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Lockdown drives UK internet and videoconferencing surge

With the UK slowly emerging from lockdown, the time that millions of people have spent at home working and being educated has led to record levels of internet use and huge changes in the way people communicate, says research from telecoms regulator Ofcom.

Ofcom’s annual Online Nation report – an in-depth study of how people use the internet – has revealed that at the height of the lockdown, UK adults spent a daily average of four hours and two minutes online, up from just under three and a half hours last September. Also, the proportion of UK online adults making video calls at least weekly doubled during lockdown, from 35% to 71%.

Ofcom found that before the Covid-19 pandemic, many people were already moving away from more established forms of communication – particularly landline calls and SMS text messages – and adopting newer methods. In the 12 months to February 2020, substantially more online adults were sending daily text messages using a variety of online messaging platforms (52%), such as WhatsApp and Facebook Messenger, than were using SMS (41%) or email (26%). Daily use of online voice calls (31%) was only slightly lower than mobile calls (38%).

Yet the pandemic appears to have accelerated the adoption of online services to keep in touch with friends and family. The Ofcom report found that more than seven in 10 online adults in the UK are now making video calls at least weekly, up from 35% pre-lockdown. This trend was particularly noticeable among older internet users: the proportion of online adults aged 65 and over who make at least one video call a week increased from 22% in February 2020 to 61% in May 2020.

As regards the proportion of UK adults who used established online services to make video calls at least weekly during lockdown, WhatsApp reached 49% in May (up from 20% in February), Facebook Messenger 41% (up from 18%) and FaceTime 30% (up from 13%).

Reflecting the massive uptick in revenue that the videoconferencing service has seen in the first quarter of 2020, Zoom was found to have racked up 13 million adult internet users in April after having only 659,000 in January. Group video service Houseparty grew its user base over the same period from 175,000 to 4 million.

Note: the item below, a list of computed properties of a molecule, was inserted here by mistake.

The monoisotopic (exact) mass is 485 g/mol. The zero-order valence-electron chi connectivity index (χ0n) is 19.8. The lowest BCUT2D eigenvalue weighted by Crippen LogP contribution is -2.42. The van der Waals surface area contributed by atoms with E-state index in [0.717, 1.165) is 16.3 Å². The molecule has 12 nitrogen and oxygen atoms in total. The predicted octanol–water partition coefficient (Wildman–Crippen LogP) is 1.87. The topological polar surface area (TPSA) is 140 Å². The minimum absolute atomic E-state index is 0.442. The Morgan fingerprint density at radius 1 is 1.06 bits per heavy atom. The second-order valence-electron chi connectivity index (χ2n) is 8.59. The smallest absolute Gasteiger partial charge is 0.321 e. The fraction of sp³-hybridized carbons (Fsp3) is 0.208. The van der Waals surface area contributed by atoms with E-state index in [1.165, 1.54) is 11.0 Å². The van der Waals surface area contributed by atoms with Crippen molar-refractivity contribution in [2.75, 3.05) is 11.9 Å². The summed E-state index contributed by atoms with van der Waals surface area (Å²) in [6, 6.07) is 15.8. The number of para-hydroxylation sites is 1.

Video-sharing sites and apps have also surged in popularity. TikTok, for example, saw 12.9 million UK adult visitors in April, up from 5.4 million in January, and Microsoft Teams more than doubled in size to amass 6.5 million users.

Assessing what the research hs fond and what this means for theUK going forward, Yih-Choung Teh, Ofcom’s director of strategy and research, said: “Lockdown may leave a lasting digital legacy. The coronavirus has radically changed the way we live, work and communicate online, with millions of people using online video services for the first time.

“As the way we communicate evolves and people broaden their online horizons, our role is to help ensure that people have a positive experience, and that they are safe and protected.”

And while this rush to online in the domestic arena seems to be continuing unabated, digital well-being ought to be top of mind as people work from home cautioned Adrian Baschnonga, global lead telecommunications analyst, EY. “The rapid shift to home working is troubling for many; 34% of households are struggling to maintain their work/life balance while working from home during the crisis period – and this rises to nearly half of households with two or more children,” he observed.

“Meanwhile a quarter of households say poor broadband performance is making home working difficult for them, and this issue is much more pronounced among younger households. While we are seeing less anxiety around screen time in recent months, there are signs that the increase in home working is creating its own well-being challenges.”

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